For several decades, between 1800 and 1900, one of the popular therapies more or less for any illness envisaged exposure to sea air, without any supporting scientific prerequisite. Now, however, a study published in the scientific journal Nature Communications by a multidisciplinary team of Californian researchers (including those from the Scripps Institution of Oceanography, the Craig Venter Institute and the University of San Diego) raises more than one doubt about virtue of that belief, except for sea iodine inhalation, which is certainly good for some people. US biologists and doctors have in fact discovered that the sea aerosol contains many bacterial and viral species, some of which are potentially pathogenic to humans.

To achieve these results, researchers, who have been working on the project since 2010, have used very sophisticated equipment at the Hydraulics Lab of the Scripps Institution. This “machine” conveys the ocean water into a channel, where are reproduced physical conditions giving rise to waves. Tests lasted for 34 days and led to identify many different bacteria and viruses kind “thrown” in the air by the wave motion. In particular, researchers found families of Corynebacteria and Actinobacteria, not harmful to humans, but also dangerous bacteria, such as Legionella or Escherichia coli (perhaps coming from pollutant discharges and rethrown, in turn, in the air). As for viruses, some kind of herpes virus has been identified, including infectious agents of diseases such as chickenpox and herpes zoster, although their potential danger in this form is yet to be proven.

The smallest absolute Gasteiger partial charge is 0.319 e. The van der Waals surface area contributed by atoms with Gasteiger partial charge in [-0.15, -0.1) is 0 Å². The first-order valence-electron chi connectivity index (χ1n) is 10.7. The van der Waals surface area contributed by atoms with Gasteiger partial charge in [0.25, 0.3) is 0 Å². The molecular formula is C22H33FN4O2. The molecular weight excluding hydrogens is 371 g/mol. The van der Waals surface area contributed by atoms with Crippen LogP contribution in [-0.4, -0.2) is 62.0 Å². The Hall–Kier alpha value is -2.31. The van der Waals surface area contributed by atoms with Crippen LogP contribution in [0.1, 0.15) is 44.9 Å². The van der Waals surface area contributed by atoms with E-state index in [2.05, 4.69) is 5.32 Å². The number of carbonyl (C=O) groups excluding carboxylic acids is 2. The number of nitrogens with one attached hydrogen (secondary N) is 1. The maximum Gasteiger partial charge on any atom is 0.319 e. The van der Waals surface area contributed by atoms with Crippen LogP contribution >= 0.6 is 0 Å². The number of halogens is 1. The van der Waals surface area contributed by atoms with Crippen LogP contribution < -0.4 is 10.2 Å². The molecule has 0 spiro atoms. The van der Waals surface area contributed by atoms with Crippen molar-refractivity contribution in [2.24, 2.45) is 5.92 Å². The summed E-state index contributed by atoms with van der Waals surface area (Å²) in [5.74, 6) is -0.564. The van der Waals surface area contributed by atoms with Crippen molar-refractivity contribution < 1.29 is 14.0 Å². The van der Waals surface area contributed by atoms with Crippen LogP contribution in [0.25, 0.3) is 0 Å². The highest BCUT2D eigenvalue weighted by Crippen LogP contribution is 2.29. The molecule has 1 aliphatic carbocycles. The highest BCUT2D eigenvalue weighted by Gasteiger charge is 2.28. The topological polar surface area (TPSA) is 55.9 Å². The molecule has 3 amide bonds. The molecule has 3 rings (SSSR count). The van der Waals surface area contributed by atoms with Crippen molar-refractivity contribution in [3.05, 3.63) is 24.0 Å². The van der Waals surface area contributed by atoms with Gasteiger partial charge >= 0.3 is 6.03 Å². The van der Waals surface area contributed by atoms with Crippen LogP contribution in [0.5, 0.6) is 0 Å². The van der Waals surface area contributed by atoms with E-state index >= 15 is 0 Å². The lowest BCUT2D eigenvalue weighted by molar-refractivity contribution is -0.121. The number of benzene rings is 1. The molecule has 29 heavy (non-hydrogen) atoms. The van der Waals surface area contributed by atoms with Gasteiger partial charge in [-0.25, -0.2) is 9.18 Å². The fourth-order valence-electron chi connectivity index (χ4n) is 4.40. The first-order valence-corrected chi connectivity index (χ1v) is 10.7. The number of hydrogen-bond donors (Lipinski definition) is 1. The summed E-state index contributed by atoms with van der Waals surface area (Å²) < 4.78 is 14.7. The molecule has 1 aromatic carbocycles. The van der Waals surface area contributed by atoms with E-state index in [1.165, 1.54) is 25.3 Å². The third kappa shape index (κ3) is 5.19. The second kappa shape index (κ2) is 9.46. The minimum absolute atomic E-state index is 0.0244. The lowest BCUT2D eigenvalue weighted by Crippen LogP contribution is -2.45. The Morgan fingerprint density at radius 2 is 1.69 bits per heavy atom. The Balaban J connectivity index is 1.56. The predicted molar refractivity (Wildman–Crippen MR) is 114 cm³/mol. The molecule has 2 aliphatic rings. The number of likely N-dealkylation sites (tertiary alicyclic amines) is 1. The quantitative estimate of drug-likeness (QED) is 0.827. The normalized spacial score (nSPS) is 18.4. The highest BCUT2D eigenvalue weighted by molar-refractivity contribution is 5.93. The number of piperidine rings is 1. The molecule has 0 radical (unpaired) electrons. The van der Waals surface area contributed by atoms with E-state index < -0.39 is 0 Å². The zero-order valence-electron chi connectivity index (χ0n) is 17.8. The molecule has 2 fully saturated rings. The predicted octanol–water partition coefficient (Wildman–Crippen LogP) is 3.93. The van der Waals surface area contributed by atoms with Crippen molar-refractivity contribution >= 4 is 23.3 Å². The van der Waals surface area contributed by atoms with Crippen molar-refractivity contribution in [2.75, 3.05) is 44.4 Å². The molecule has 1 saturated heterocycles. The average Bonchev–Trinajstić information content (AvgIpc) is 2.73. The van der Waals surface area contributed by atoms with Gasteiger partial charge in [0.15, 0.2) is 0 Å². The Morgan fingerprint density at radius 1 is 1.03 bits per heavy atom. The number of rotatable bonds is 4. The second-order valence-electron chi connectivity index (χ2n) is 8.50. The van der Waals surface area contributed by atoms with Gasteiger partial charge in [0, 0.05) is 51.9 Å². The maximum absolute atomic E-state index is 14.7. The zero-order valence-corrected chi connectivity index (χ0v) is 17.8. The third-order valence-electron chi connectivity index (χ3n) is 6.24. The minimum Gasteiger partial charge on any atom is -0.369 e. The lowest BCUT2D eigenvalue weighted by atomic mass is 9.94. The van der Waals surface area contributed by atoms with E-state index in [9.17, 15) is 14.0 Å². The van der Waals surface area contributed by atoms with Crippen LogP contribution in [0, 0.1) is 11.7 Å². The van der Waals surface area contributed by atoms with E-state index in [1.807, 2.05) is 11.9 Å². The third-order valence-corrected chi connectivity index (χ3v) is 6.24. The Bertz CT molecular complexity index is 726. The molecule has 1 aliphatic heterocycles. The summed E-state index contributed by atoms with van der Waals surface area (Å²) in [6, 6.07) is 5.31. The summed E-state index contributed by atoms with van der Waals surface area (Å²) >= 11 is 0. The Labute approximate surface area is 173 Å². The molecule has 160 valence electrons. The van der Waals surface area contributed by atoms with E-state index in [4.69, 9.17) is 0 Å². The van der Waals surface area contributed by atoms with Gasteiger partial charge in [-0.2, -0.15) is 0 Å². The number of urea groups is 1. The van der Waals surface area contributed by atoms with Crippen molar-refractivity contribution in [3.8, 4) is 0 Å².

According to researchers, the microorganism’s membranes carrying fat and wax molecules or, in any case, in the coatings are transported and expelled from the sea waves. These substances cause them, so to speak, to be “waterproof” and therefore easier to be thrown out of water.

In the coming months, scholars will try to understand to what extent bacteria and potentially infectious viruses can travel in sea waters, and following which pathways. In the past few years, a group of Californian researchers, led by Kim Prather, had already succeeded in demonstrating that many types of microorganisms are able to travel tens of thousands of kilometers, through wind, sometimes entering the ocean and re-emerging from water along the journey. But this long travel can change their chemical characteristics and the ability to infect humans (and also their effects on cloud formation …). Many of the chemical components found in marine aerosols, researchers add, derive instead from microorganisms permanently living in oceans.